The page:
Plaintiff brought a §1983 claim against the Town of Tusten and the Town’s Code Enforcement Officer alleging a violation of his First and Fourteenth Amendment rights after the Town sent a letter instructing him to remove the pro-fracking sign posted on his garage. Specifically, the plaintiff alleged that the defendants: (1) selectively enforced the Sign Ordinance against him in violation of the Equal Protection Clause, (2) enforced the Sign Ordinance in retaliation for exercising his First Amendment righs, and (3) discriminated against him on the basis of the viewpoint he expressed on fracking. The Town quickly made a motion to dismiss while the Code Enforcement Officer asserted qualified immunity, both of which were dismissed by the District Court for the Southern District of New York.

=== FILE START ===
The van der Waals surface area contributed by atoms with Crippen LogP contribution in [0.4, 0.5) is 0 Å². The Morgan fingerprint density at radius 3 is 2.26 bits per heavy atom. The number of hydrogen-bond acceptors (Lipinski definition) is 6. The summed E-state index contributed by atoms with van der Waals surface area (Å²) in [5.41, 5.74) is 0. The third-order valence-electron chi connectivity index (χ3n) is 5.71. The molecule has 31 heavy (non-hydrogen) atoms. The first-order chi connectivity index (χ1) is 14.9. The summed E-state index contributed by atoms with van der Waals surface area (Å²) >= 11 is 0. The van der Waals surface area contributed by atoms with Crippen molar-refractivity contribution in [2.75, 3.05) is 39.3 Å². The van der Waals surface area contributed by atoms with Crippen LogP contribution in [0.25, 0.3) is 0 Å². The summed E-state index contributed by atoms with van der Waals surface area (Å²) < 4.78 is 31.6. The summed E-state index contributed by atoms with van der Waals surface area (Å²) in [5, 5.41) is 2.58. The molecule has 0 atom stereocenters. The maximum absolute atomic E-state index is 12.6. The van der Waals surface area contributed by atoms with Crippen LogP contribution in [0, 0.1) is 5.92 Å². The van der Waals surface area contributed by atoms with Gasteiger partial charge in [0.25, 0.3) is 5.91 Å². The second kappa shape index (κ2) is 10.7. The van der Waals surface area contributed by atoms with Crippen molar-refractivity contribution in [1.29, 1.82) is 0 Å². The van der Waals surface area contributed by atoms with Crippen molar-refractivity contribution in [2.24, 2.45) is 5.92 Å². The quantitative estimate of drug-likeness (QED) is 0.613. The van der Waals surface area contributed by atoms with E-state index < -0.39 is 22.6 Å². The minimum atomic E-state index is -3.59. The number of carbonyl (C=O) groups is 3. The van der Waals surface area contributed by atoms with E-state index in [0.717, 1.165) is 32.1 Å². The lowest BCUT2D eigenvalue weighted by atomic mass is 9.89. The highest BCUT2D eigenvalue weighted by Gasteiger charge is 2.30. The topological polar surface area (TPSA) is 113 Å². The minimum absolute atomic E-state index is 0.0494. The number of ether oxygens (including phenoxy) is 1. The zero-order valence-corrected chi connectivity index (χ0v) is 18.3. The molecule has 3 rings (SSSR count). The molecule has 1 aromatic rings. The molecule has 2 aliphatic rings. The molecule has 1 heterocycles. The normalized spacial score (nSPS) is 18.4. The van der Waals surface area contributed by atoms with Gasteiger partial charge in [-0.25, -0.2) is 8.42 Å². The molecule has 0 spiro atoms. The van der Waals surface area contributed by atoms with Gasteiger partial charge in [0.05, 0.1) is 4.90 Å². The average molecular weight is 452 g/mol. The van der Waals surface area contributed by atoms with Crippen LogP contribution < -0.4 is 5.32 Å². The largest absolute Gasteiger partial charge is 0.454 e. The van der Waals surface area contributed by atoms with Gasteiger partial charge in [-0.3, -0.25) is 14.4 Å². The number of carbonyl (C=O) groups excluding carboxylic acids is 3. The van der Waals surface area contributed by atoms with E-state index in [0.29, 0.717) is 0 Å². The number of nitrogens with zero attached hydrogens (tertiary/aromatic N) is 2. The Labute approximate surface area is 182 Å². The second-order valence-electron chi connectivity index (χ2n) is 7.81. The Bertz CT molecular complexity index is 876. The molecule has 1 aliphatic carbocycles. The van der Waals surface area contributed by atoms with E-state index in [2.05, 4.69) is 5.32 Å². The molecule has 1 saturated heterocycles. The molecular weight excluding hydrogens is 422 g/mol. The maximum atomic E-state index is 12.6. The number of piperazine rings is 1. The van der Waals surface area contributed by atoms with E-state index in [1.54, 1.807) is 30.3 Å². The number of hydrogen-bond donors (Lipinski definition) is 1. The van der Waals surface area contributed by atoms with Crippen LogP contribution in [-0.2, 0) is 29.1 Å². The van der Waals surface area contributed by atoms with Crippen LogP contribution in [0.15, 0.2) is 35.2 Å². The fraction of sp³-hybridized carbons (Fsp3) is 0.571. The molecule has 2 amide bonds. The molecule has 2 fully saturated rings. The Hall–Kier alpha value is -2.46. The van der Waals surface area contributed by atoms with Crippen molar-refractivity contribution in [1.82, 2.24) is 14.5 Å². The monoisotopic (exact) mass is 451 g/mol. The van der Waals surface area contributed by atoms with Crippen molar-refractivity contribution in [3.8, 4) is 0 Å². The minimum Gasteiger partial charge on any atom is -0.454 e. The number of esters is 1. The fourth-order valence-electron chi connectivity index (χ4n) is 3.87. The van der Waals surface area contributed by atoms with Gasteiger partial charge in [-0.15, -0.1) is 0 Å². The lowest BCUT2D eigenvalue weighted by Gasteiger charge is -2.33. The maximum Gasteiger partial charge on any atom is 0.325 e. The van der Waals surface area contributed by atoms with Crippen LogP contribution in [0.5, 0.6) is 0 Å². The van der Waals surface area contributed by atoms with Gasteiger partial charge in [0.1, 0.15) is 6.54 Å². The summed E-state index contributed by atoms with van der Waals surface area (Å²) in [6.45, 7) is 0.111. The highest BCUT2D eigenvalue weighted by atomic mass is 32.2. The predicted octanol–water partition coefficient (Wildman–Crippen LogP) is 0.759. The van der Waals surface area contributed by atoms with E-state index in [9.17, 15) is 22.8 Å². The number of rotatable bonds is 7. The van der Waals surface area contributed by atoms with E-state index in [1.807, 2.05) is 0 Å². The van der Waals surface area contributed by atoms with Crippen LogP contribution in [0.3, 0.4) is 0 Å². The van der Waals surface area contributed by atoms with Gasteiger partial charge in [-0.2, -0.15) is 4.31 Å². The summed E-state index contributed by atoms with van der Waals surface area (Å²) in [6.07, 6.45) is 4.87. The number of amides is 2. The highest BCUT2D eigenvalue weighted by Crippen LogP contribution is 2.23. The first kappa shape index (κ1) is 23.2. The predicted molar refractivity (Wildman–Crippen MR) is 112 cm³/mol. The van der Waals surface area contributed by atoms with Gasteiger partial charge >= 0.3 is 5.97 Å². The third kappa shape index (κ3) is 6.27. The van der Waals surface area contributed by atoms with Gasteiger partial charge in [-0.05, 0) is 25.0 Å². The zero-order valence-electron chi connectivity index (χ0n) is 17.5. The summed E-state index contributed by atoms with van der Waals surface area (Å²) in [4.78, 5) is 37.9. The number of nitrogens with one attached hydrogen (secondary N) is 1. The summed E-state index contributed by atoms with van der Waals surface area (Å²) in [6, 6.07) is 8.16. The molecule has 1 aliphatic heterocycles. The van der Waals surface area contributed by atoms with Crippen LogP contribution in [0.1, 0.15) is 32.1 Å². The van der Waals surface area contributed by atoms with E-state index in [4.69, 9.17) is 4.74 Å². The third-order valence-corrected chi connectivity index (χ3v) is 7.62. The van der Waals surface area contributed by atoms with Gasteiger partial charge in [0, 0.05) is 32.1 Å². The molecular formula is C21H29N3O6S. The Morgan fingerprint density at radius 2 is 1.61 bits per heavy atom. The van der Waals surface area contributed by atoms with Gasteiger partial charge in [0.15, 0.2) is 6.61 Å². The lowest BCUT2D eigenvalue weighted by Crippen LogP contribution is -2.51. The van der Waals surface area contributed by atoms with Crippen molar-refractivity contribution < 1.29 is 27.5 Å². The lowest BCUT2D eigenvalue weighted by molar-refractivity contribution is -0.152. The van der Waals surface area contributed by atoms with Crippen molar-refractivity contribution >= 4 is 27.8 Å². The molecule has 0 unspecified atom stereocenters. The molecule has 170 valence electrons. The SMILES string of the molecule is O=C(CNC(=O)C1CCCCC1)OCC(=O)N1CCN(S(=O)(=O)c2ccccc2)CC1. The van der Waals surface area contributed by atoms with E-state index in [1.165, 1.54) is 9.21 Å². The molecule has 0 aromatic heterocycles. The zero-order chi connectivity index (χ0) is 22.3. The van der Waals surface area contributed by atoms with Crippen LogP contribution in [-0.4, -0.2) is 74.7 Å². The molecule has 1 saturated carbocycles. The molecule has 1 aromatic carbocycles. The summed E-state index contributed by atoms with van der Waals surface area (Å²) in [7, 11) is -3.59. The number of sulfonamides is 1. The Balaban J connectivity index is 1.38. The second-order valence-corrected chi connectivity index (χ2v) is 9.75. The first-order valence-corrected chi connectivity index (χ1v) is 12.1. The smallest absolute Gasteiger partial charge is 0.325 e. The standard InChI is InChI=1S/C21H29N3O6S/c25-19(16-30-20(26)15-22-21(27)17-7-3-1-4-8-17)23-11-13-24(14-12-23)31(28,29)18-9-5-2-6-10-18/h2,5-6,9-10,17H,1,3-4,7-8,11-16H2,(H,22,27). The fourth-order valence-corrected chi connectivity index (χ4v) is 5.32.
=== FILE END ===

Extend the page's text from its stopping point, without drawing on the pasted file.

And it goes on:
Examining the plaintiff’s claims, the Court found the plaintiff did have a constitutional right to advocate for a controversial viewpoint on political topics, as well as a right to publicly criticize Town officials. It then ruled that for purposes of a motion to dismiss, evidence that discrimination could have been a “motivating factor” was sufficient to defeat the motion. Paired with two citations for violating the Sign Ordinance as evidence of a “chilling effect” on speech, the Court held that the plaintiffs claim could proceed.
Finally, the Code Enforcement Officer was not entitled to qualified immunity because qualified immunity is conditioned upon objectively reasonable conduct, a standard which may or may not be met based upon whether retaliation was found to have played a substantial part in the Officer’s actions.
The case was Lang v Town of Tusten, 2015 WL 5460110 (S.D.N.Y.)